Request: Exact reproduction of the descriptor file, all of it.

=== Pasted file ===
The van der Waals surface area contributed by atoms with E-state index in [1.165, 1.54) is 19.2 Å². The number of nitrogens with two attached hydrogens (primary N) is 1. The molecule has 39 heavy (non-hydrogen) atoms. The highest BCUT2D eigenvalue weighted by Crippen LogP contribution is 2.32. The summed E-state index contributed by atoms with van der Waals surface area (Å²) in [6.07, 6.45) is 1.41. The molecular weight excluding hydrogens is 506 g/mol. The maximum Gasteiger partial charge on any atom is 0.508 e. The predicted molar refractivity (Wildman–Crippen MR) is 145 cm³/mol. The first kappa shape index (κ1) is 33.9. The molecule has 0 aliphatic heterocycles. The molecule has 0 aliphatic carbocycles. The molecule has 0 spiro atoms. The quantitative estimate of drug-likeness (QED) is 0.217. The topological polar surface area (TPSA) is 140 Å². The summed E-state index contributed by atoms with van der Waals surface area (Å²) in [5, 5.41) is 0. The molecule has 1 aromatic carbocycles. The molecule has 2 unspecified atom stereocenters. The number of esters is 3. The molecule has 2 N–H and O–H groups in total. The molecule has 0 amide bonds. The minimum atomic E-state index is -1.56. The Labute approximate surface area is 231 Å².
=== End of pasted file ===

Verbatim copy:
The van der Waals surface area contributed by atoms with E-state index in [1.165, 1.54) is 19.2 Å². The number of nitrogens with two attached hydrogens (primary N) is 1. The molecule has 39 heavy (non-hydrogen) atoms. The highest BCUT2D eigenvalue weighted by Crippen LogP contribution is 2.32. The summed E-state index contributed by atoms with van der Waals surface area (Å²) in [6.07, 6.45) is 1.41. The molecular weight excluding hydrogens is 506 g/mol. The maximum Gasteiger partial charge on any atom is 0.508 e. The predicted molar refractivity (Wildman–Crippen MR) is 145 cm³/mol. The first kappa shape index (κ1) is 33.9. The molecule has 0 aliphatic heterocycles. The molecule has 0 aliphatic carbocycles. The molecule has 0 spiro atoms. The quantitative estimate of drug-likeness (QED) is 0.217. The topological polar surface area (TPSA) is 140 Å². The summed E-state index contributed by atoms with van der Waals surface area (Å²) in [5, 5.41) is 0. The molecule has 1 aromatic carbocycles. The molecule has 2 unspecified atom stereocenters. The number of esters is 3. The molecule has 2 N–H and O–H groups in total. The molecule has 0 amide bonds. The minimum atomic E-state index is -1.56. The Labute approximate surface area is 231 Å².